ii s. XL MAR. is, 1915.] NOTES AND QUERIES.
with Guillemette d'Esquay, widow of Messire de Breuilly, Chevalier. Thomas de Gla- morgan, Visconte de Coutance et de Valogne, was father of Thierry de C., Chevalier, Visconte de Montreuil et de Bernay in 1491. Arms: "D'argenjb, a Faigle eployee de sable." A reference is finally given by the ' Dictionnaire * to ' L'Histoire de la Maison d'Harcourt,' bv La Roque, pp. 415, 791, 793, 1062, 1069, 1153, and 1527.
There were, I think, two of the De Gla- morgans on the jury held at (?) Broke, I.W., on Sunday next after St. Math. Ap., 29 Ed- ward III., and of these one, as I have a note, -was Thomas de Glamorgan.
MATURINTJS VEYSSIERE DE LA CROZE, HIS- TORIAN, CIRCA 1730 (11 S. xi. 130, 175). There is a short notice of Mathurm Veysiere cle la Croze in the original edition (184055) of Meyer's ' Conversations -Lexicon.' Accord- ing to this, he w r as born at Nantes in 1661, and died as " konigl. preuss. Rath, Biblio- thekar mid Antiquar " at Berlin in 1739, and was the author of ' Thesaurus Epistolicus,' ed. Uhl, Leipzig, 1742-6 ; ' Lexicon segypt. lat. in comp. red. Ch. Scholz,' ed. Woide, Oxford, 1775; and several historical works on Christianity in India, ./Ethiopia, and Armenia. EDWARD BENSLY.
Ample details can be found in the bio- graphy published in French by C. E. Jordan (Amsterdam, 1741). For some of his pub- lished writings see the British Museum Catalogue under ' Veyssiere de la Croze.' One of his books was translated into English and published under the title ' A Historical Grammar ; or, a Chronological Abridgment of Universal History ' (Boston, 1802, and London, 1807). L. L. K.
WILLIAM ROBERTS, ESQ. (11 S. xi. 188). William Roberts was a barrister, and was born at Newington Butts in 1767. His family possessed the Manor of Abergavenny, and a memorial tablet in the church there describes the genealogy for 300 years. It appears that Roberts's sister was the execu- trix of Hannah More, and entrusted him with the writing of a Life of that lady. The work was published in four volumes in 1834 ; two editions were soon sold out, and an edition in two volumes was published. The Quarterly Review (vol. Hi. p. 416) criticized the work unfavourably, and it is said that Prescott the historian declared that " Hannah More had been done to death by her friend Roberts." Roberts married in 1796, and died 21 May, 1849. The ' D.X.B.'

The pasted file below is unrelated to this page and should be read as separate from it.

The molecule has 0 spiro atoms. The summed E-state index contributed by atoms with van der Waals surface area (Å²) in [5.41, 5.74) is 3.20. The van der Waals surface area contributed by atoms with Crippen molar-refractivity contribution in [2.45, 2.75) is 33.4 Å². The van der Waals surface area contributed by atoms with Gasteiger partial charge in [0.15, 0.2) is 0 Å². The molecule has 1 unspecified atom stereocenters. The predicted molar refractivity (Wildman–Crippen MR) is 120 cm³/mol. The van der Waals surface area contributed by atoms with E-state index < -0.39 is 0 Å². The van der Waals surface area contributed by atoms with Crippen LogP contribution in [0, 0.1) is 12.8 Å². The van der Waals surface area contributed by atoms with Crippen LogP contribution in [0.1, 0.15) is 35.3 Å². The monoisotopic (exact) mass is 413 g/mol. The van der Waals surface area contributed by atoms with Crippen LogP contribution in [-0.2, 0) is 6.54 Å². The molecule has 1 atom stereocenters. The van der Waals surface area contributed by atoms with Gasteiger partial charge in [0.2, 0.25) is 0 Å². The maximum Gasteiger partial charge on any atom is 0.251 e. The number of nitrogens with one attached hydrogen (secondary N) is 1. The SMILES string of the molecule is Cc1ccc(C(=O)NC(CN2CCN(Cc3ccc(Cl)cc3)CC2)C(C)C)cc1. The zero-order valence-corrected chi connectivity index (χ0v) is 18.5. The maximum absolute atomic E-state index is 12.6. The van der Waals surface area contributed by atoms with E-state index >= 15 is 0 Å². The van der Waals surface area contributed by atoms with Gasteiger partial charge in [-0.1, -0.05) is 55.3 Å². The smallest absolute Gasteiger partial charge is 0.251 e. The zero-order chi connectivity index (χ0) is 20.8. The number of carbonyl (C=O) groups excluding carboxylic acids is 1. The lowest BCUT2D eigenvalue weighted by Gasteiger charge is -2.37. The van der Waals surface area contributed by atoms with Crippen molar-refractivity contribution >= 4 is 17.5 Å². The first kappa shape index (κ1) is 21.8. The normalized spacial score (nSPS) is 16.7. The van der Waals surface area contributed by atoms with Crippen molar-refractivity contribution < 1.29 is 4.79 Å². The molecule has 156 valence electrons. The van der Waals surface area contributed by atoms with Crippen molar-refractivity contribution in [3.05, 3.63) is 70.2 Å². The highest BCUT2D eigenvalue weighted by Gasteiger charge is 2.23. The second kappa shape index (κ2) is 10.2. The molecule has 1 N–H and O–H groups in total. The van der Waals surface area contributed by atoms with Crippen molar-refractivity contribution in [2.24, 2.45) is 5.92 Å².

has an account of him ; a Life was written by his son, the Rev. A. Roberts (Seeley, 1850) ; and The Gentleman's Magazine for 1849, vol. ii. p. 107, should be consulted. ARCHIBALD SPARKE, F.R.S.L.
William Roberts (1767-1849), barrister and author ; M. A. of Corpus Christ! College, Oxon ; published ' Memoirs of Hannah More,' in four volumes, in 1834; afterwards in two volumes (see 'D.N.B.'). He was for eleven years editor of The British Review. While holding this post he quarrelled with Byron.
R. A. POTTS.
THE ROYAL REGIMENT OF ARTILLERY (11 S. xi. 151). Capt. Henry Thomas Fauquier, R.A., concerning whom MAJOR LESLIE inquires, was bom 29 April, 1780, and died at Exeter, 24 May, 1840. He is buried at Exeter, but I have tried in vain to find out where. In The Exeter Flying Post of 11 June, 1840, the following announcement appeared under the heading ' Died ' :
" In this city, of dropsy in the chest, Capt, H. T. Fauquier, late of the Royal Artillery, eldest son of the late T. Fauquier, Esq., of Hamp- ton Court Palace."
JOHN T. PAGE.
Long Itchington, Warwickshire.
" BY HOOK AND CROOK " (11 S. xi. 66). A correspondence on this expression, or rather on the phrase " By hook or by crook," which, I think, is the commoner form, was printed in The Morning Post in September, 1889, and I happen to have kept a copy of it.
The discussion commenced with a letter from Mr. George Croke Robinson, and the story which he tells to explain its meaning and origin is that about a century earlier two celebrated King's Counsel flourished, named respectively Hook and Croke (pro- nounced Crook), the latter being an ancestor of his own. They were generally opposed to each other in causes celefoes, and people said, " If you cannot win your case by Hook, you can by Croke."
The late Mr. Charles Dalton, the well- known author of the earliest Army lasts, followed with a story about Waterford similar to that which MR. R. J. KELLY gives at the above reference, but he attributes the saying to Oliver Cromwell instead of to the great Earl of Pembroke. A third corre- spondent points out that the phrase occurs in a poem by Skeltoii (temp. Henry VIII.). He wrote in The Duke of Clout ' : Nor wyll suffa' this boke By hooke ne by crooke Printed to be.